(d) If neither are profiled then it's just a lottery!

    So obviously best if both are profiled, but I maintain that it's still better if only one is.

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    Re: Do I need to Calibrate & Profile my Monitor if I don't Print?

    I agree profiling is a good idea. I just don't think you really need to worry about it too much if you're not going to print. Most monitors will look reasonably good without profiling - at least for viewing.

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    Re: Do I need to Calibrate & Profile my Monitor if I don't Print?

    Quote Originally Posted by Boatman View Post
    I agree profiling is a good idea. I just don't think you really need to worry about it too much if you're not going to print. Most monitors will look reasonably good without profiling - at least for viewing.
    Hi Homer,

    I think for landscape thats possibly true, but I'd be a bit worried about skintones for closeup portraiture. It's not just colour accuracy either - many many many monitors have maladjusted black and white clipping points which make a BIG difference (infact in my experience even more of a difference to the overall image than the colour side of things).

  10. #10
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    Re: Do I need to Calibrate & Profile my Monitor if I don't Print?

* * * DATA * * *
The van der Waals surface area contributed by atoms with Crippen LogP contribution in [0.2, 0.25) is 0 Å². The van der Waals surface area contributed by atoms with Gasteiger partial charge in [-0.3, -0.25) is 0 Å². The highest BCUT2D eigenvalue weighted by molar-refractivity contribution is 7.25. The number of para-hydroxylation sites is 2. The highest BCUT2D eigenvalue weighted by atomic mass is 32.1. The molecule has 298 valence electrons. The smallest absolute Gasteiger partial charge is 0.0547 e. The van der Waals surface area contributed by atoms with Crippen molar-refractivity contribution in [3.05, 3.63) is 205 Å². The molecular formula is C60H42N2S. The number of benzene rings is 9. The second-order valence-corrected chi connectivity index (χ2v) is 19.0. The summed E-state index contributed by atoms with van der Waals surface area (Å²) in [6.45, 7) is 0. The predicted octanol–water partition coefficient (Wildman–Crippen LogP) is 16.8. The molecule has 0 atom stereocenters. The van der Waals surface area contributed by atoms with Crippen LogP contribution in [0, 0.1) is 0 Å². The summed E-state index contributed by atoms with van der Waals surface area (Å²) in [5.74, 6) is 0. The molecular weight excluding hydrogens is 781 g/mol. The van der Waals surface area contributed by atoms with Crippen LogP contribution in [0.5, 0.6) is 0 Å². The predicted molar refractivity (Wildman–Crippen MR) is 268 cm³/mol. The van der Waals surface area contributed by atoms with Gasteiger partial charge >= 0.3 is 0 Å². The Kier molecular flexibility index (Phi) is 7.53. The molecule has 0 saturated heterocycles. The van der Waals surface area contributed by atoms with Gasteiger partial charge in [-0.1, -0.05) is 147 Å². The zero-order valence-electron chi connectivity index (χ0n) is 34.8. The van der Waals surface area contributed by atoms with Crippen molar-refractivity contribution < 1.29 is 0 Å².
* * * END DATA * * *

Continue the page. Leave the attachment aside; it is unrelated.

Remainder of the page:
Colin and Homer,

    Thank you so much for the input. Since I won't be able to afford the X-Rite ColorChecker Passport for a while, I'm going to work out how to do auto adjust in the meantime. However, I will get the software in the end, as I'm a real nitpicker about colours, so even a tiny difference will mean a lot to me

    Once again, thank you both very much for taking the time to answer. Much appreciated.

    Cheers,

    Seri

  11. #11

    Re: Do I need to Calibrate & Profile my Monitor if I don't Print?

    I'm going to work out how to do auto adjust in the meantime
    Seri

    Apple symbol /System Preferences - from the popup screen click 'Displays' go to the 'color' (sic) tab and click the 'Calibrate" button and follow the steps.

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    Re: Do I need to Calibrate & Profile my Monitor if I don't Print?

    Quote Originally Posted by Colin Southern View Post
    Hi Homer,

    I see what you're getting at, but it still seems a bit illogical to me in that -

    (a) If your screen is profiled and theirs is profiled (as is becoming increasingly more common) then they should see what you saw,

    (b) If your screen is profiled but theirs isn't then at least there's only 1 set of errors and not two, so chances are it'll be better, and less of a lottery

    (c) If your screen isn't profiled but theirs is then you really have no idea how others are seeing your work (eeek!)

    (d) If neither are profiled then it's just a lottery!

    So obviously best if both are profiled, but I maintain that it's still better if only one is.
    +1. No profile = lottery!

    Tim

  13. #13
    Seriche's Avatar
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    Re: Do I need to Calibrate & Profile my Monitor if I don't Print?

    Quote Originally Posted by Wirefox View Post
    Seri

    Apple symbol /System Preferences - from the popup screen click 'Displays' go to the 'color' (sic) tab and click the 'Calibrate" button and follow the steps.
    Thanks, Steve. Will do

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    Willie or Jiro is fine by me.

    Re: Do I need to Calibrate & Profile my Monitor if I don't Print?

    Glad you're back, Seri.